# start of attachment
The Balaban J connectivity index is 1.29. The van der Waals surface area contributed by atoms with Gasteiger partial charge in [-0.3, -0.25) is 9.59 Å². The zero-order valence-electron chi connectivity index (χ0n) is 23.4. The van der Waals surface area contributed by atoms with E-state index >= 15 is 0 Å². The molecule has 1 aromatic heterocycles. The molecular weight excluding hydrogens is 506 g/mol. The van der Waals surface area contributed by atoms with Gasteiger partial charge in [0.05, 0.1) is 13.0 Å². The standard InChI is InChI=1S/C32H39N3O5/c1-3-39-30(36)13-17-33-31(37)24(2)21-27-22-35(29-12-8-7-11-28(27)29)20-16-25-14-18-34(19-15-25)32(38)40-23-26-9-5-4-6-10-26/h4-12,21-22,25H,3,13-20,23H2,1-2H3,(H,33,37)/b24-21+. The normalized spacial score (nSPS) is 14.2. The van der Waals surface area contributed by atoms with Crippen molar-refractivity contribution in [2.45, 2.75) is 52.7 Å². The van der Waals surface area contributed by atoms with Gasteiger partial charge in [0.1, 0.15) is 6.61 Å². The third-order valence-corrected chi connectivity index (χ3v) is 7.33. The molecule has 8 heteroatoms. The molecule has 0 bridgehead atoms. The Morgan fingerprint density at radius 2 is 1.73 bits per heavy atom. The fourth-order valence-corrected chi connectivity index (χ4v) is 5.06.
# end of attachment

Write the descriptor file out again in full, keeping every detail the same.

The Balaban J connectivity index is 1.29. The van der Waals surface area contributed by atoms with Gasteiger partial charge in [-0.3, -0.25) is 9.59 Å². The zero-order valence-electron chi connectivity index (χ0n) is 23.4. The van der Waals surface area contributed by atoms with E-state index >= 15 is 0 Å². The molecule has 1 aromatic heterocycles. The molecular weight excluding hydrogens is 506 g/mol. The van der Waals surface area contributed by atoms with Gasteiger partial charge in [0.05, 0.1) is 13.0 Å². The standard InChI is InChI=1S/C32H39N3O5/c1-3-39-30(36)13-17-33-31(37)24(2)21-27-22-35(29-12-8-7-11-28(27)29)20-16-25-14-18-34(19-15-25)32(38)40-23-26-9-5-4-6-10-26/h4-12,21-22,25H,3,13-20,23H2,1-2H3,(H,33,37)/b24-21+. The normalized spacial score (nSPS) is 14.2. The van der Waals surface area contributed by atoms with Crippen molar-refractivity contribution in [2.45, 2.75) is 52.7 Å². The van der Waals surface area contributed by atoms with Gasteiger partial charge in [0.1, 0.15) is 6.61 Å². The third-order valence-corrected chi connectivity index (χ3v) is 7.33. The molecule has 8 heteroatoms. The molecule has 0 bridgehead atoms. The Morgan fingerprint density at radius 2 is 1.73 bits per heavy atom. The fourth-order valence-corrected chi connectivity index (χ4v) is 5.06.